In the 23 years of investigations – of which 17 spent with Dr. Watson – Sherlock Holmes has been hired by the most diverse clients – from bankers, business owners and businessmen with successful businesses to mistresses, aristocrats, rich and famous people, Scotland Yard, a prime minister, the king of Bohemia, the monarch of Scandinavia and even the Vatican are among those who hired him for private investigations, while the king of France decorated him with the Legion of Honor for capturing an assassin. The private investigator represents the British government in several national security issues and the London police turns to him whenever they face mysterious crimes, which they cannot solve. He is invited to Windsor Castle to meet Queen Victoria, from whom he receives an emerald tie pin, in recognition of his services.
In his investigations, Sherlock Holmes is very careful to details, makes deductions and logical reasoning, proves to be a very good connoisseur of the human psychology, but he also heavily relies on solid, concrete evidence.
He disguises himself, collects, analyzes and interprets physical evidence, from fingerprints to various substances, compares letters to differentiate writings, graphologically interprets them and even does ballistic analysis, comparing bullets fired from a crime scene with a suspect’s weapon – technique which begins to be used by the police only 15 years after the publication of the story.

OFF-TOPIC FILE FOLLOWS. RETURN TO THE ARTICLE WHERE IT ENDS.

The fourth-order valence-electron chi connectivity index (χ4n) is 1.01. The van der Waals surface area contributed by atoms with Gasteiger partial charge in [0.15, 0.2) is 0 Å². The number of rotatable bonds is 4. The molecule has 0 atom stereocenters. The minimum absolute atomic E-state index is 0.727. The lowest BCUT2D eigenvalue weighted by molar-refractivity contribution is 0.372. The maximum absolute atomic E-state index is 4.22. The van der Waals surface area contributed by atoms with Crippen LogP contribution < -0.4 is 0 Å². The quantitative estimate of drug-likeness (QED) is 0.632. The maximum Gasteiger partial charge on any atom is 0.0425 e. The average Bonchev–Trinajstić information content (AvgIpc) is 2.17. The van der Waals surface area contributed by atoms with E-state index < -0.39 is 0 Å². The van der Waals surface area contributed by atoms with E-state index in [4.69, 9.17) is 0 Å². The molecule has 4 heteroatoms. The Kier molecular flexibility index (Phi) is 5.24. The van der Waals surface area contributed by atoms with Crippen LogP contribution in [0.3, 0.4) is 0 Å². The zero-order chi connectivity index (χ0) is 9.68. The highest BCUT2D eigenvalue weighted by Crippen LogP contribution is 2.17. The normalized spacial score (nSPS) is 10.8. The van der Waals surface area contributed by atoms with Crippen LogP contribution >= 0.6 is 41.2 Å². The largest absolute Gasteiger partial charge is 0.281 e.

In addition, he is a specialist in cryptanalysis, confessing to Watson that he is familiar with all forms of secret writing and even that he himself wrote a paper in which he analyzes 160 different figures. He always has a magnifying glass with him and, in his house on Baker Street, he has a real forensics laboratory, equipped with test tubes, various substances and an optical microscope.
Sherlock Holmes seems to do things his way and at his own pace, without necessarily taking into account the opinions of others, not even those of his good friend, Watson.
Holmes’ method of doing or thinking about one thing at once, without what we now call multitasking, led psychologist Maria Konnikova to say that the private investigator was the predecessor of mindfulness and that he proved, through his actions, the beneficial effects that singletasking has on the brain.